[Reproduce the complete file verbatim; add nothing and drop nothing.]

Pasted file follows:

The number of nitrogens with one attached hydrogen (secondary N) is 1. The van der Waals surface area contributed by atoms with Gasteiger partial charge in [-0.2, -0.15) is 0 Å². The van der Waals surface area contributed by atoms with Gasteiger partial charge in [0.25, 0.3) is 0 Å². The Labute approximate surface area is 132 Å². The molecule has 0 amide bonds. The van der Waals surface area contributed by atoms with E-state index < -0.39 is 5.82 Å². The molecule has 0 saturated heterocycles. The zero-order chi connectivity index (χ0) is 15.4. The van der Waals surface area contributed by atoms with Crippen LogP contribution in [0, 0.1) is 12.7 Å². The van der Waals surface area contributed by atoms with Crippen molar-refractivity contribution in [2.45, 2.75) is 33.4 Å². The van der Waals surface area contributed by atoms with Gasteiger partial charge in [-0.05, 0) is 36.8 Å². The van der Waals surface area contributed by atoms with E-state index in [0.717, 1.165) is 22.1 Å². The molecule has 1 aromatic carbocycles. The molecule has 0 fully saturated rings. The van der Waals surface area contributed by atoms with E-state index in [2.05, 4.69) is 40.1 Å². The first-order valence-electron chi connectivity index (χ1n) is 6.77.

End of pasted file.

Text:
The number of nitrogens with one attached hydrogen (secondary N) is 1. The van der Waals surface area contributed by atoms with Gasteiger partial charge in [-0.2, -0.15) is 0 Å². The van der Waals surface area contributed by atoms with Gasteiger partial charge in [0.25, 0.3) is 0 Å². The Labute approximate surface area is 132 Å². The molecule has 0 amide bonds. The van der Waals surface area contributed by atoms with E-state index < -0.39 is 5.82 Å². The molecule has 0 saturated heterocycles. The zero-order chi connectivity index (χ0) is 15.4. The van der Waals surface area contributed by atoms with Crippen LogP contribution in [0, 0.1) is 12.7 Å². The van der Waals surface area contributed by atoms with Crippen molar-refractivity contribution in [2.45, 2.75) is 33.4 Å². The van der Waals surface area contributed by atoms with Gasteiger partial charge in [-0.05, 0) is 36.8 Å². The van der Waals surface area contributed by atoms with E-state index in [0.717, 1.165) is 22.1 Å². The molecule has 1 aromatic carbocycles. The molecule has 0 fully saturated rings. The van der Waals surface area contributed by atoms with E-state index in [2.05, 4.69) is 40.1 Å². The first-order valence-electron chi connectivity index (χ1n) is 6.77.